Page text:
I was looking at liquidity conditions, and found something interesting, but I’ll get to that in a bit. M1 growth decelerated sharply in October, although M2 showed a slight uptick in growth (log annual and monthly changes; seasonally adjusted):
Part of that is slowing loan growth, which limits deposit growth and thus impacts the money supply (log annual and monthly changes):
In fact, looking at the monthly growth numbers, credit creation growth is coming off to a much lower level. This isn’t just about tighter credit conditions, but more a factor of declining credit demand:
This is despite historically low lending rates and what appears to be only marginally tighter credit standards. What this might say about economic activity this quarter, or for next year, I’m not going to venture to hazard a guess. Suffice to say, it’s one more indicator that things are softening a bit.
Here’s another one – the MGS yield curve is flattening:
The spread between the short and long end is now at the lowest level since the end of 2008:
Again, I’m unsure if too much could be read into this, as it could also be a sign of declining inflationary expectations (which itself would be a signpost for slowing growth).
Now moving on the interesting thing I was looking at the other day (RM billions):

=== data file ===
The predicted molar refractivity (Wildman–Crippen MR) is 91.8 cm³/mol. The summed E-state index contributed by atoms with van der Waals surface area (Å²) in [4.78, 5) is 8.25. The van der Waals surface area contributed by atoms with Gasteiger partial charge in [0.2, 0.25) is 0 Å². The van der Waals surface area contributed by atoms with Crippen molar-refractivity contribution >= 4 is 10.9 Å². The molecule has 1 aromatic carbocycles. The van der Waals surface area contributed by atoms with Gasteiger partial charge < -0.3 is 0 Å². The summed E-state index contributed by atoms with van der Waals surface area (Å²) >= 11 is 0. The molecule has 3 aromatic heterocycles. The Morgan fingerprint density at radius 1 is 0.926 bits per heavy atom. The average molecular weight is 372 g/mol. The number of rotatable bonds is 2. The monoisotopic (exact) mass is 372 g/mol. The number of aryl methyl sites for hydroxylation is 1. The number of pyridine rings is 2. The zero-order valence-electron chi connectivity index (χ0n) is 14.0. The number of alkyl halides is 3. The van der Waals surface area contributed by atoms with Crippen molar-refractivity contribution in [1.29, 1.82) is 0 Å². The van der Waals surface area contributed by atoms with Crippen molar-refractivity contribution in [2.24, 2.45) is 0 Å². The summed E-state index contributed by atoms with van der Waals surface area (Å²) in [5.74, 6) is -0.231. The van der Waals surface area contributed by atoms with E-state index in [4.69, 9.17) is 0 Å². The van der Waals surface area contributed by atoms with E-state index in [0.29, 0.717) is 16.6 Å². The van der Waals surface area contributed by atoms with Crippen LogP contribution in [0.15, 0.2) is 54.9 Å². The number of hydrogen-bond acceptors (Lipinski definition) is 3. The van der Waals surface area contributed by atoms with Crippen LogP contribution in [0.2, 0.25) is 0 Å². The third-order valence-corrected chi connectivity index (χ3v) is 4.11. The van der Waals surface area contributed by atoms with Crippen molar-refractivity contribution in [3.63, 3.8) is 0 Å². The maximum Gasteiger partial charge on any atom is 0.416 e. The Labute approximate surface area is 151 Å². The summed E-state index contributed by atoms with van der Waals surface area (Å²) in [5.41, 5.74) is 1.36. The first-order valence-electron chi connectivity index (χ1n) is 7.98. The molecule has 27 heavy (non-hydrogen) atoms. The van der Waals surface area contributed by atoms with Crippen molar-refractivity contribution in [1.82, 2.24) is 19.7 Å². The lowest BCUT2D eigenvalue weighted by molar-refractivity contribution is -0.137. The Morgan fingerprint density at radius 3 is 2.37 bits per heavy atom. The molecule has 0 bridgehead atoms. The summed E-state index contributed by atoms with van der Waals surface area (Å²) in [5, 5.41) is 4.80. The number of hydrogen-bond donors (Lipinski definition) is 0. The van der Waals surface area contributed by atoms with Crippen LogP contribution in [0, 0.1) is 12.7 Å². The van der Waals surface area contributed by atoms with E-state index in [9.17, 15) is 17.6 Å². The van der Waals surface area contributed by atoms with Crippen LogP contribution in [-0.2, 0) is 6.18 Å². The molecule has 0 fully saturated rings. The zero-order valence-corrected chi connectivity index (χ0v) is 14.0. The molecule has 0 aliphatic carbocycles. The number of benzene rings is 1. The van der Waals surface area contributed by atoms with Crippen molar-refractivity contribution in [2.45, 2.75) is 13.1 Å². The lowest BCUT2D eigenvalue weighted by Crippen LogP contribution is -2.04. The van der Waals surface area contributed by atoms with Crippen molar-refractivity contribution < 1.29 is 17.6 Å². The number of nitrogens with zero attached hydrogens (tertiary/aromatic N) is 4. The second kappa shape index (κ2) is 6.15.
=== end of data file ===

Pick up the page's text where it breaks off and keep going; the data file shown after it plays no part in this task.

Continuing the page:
What this shows is that BNM has been leeching liquidity out of the banking system lately – the latest jump began in September-October 2012, with net BNM Bills outstanding climbing a cool RM17 billion. Since February 2010 (the last trough), net bills issuance has taken off RM135 billion from the interbank system.
But what I wanted to really find out is how much excess liquidity there really was in the system, and how much the central bank is putting away. From memory, there’s no real agreement on what constitutes excess liquidity (I haven’t done any kind of literature search). So I’m taking a stab at my own, scaling it against broad money supply measures:
I’ve added here required and excess reserves to the numerator, while adding the bills figure to the denominator. The results above aren’t well behaved – there’s no obvious trigger point for central bank intervention in the interbank market (in practice, it’s probably more a factor of movement in the overnight right towards the policy rate intervention bands).
But…it does seem as though a “normal” level of excess liquidity appears to be around 20%-25% of M2 or M3, and that the recent action in bills has had only a minor impact on banking system liquidity or the monetary policy stance. One interesting implication here is that managing liquidity in Malaysia going forward is going to be an increasingly expensive proposition – 6 month bills had an indicative yield of 3.00% in October. The obvious corollary is that any tightening move next year will include a coordinated jump in the required reserve ratio, for which BNM needs to pay zip.
All data from the October 2012 Monthly Statistical Bulletin published by Bank Negara Malaysia